Stop Problems Before They Start

The fact that medicine can have costly implications for your smile may be a bitter pill to swallow, but being proactive and diligent about dental care can help you steer clear of problems altogether. To help protect your oral health, read through all the medical warnings of any purchased/prescribed drugs before taking them, and double check its safety by calling your dentist.

Source: http://www.webmd.com/oral-health/guide/oral-side-effects-of-medications?page=2

High-Tech Toothbrushes: Is It Worth Going Electric?

The verdict is in: electric toothbrushes are here to stay, and they mean business for your teeth! By now, you’ve probably seen them on the shelves, on TV or in magazines. Dentists endorse them, and most are ADA-approved — but if you still swear by your manual toothbrush, these benefits just might convince you otherwise.

The Pros Of Using An Electric Toothbrush

Making the switch from a manual to an electric toothbrush doesn’t change the amount of time it takes to thoroughly brush your teeth (approximately 2 minutes), nor should it alter your brushing technique, but this is where the similarities end. Some of the biggest advantages of electric toothbrushes over traditional toothbrushes are:

1. Effortless brushing.
Because a motor oscillates and rotates the bristles for you, it requires less energy to brush your teeth. Many even find the rounded handle of electric toothbrushes to be easier to hold, and with less force required, brushing can still be done thoroughly without using a tight grip. For the elderly, those with chronic arthritis, and children and adults with dexterity challenges, this alone can make electric toothbrushes the better choice for oral health maintenance.

2. Better cleaning ability.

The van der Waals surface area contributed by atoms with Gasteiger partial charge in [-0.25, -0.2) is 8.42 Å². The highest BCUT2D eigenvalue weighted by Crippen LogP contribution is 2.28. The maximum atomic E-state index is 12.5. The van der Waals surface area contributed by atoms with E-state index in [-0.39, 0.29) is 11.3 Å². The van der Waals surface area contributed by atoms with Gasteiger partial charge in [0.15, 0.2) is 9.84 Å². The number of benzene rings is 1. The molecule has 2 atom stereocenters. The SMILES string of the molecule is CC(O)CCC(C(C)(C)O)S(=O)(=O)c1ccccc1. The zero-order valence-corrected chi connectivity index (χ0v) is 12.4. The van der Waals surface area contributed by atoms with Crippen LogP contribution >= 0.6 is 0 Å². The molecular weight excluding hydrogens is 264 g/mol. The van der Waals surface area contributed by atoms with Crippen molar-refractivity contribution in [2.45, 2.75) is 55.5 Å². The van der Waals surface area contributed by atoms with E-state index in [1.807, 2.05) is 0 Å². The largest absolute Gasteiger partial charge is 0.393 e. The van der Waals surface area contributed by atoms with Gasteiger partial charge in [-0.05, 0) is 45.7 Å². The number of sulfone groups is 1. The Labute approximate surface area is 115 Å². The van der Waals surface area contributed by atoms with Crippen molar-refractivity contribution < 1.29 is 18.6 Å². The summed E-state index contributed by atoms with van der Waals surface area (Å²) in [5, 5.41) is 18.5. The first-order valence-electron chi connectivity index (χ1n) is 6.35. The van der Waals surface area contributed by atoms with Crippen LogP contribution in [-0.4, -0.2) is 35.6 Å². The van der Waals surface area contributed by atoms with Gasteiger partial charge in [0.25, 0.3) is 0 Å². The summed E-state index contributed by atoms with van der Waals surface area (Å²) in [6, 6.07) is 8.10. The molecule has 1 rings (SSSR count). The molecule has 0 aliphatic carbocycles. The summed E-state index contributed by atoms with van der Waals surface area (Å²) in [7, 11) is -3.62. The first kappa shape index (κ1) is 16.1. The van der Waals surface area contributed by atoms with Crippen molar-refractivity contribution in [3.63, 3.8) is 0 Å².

Thoughtful bristle design coupled with the automatic power of electric toothbrushes makes it easy to remove plaque from hard to reach areas. The constant rotating and even pressure can also result in a more consistent cleaning than you might achieve with a standard toothbrush. Often, electric toothbrushes come with a variety of heads that you can experiment with until you find one that cleans your teeth the best.

3. Other hygiene-helping features.
Thanks to technology, electric toothbrushes come with many other bells and whistles that can help ensure proper hygiene. From timers that notify you once you’ve brushed long enough, to sensors that alert you if too much pressure is being applied or if the head needs to be replaced, electric toothbrushes can help you stay on track to meet multiple oral health goals.

4. Less plastic to be thrown away. 
Unlike manual toothbrushes, you don’t need to toss out the whole brush once the bristles are worn. Only the head of an electric toothbrush needs to be replaced, which means a lot less plastic that is thrown out in the long run. From an environmental standpoint, electric toothbrushes are also a better choice than battery-operated toothbrushes because they can be recharged.

Other Factors To Consider

Just as there are pros to using an electric toothbrush, there are a few cons to be aware of before making a final decision.

  • Price: Electric toothbrushes are significantly more expensive than manual toothbrushes; the price difference may cause some initial sticker shock. However, to keep costs down you can always purchase one electronic toothbrush and multiple detachable heads – for each member of the household.
  • Convenience: Those who are frequently on the go may find it slightly cumbersome to have to pack a charger.

If you’re interested in an electric toothbrush, however, don’t cross it off your list without trying a battery-operated toothbrush first. It’s similar in concept and feel, but much more affordable, and it can help you determine whether electric toothbrushes are worth the investment.

Comfort Matters Most

A toothbrush loaded with features won’t do you any good unless you’re comfortable with it. For the sake of your oral health, it’s worth considering all the toothbrush options available, but choose the one you believe will best help you maintain good hygiene…whether it be manual or powered. If you’re still unsure and need additional guidance, ask your dentist for help; he or she may recommend a particular brand based on your unique dental needs.

Sources:

http://health.howstuffworks.com/wellness/oral-care/products/5-benefits-of-electric-toothbrushes.html

http://www.oralb.com/topics/power-toothbrush-or-manual-toothbrush.aspx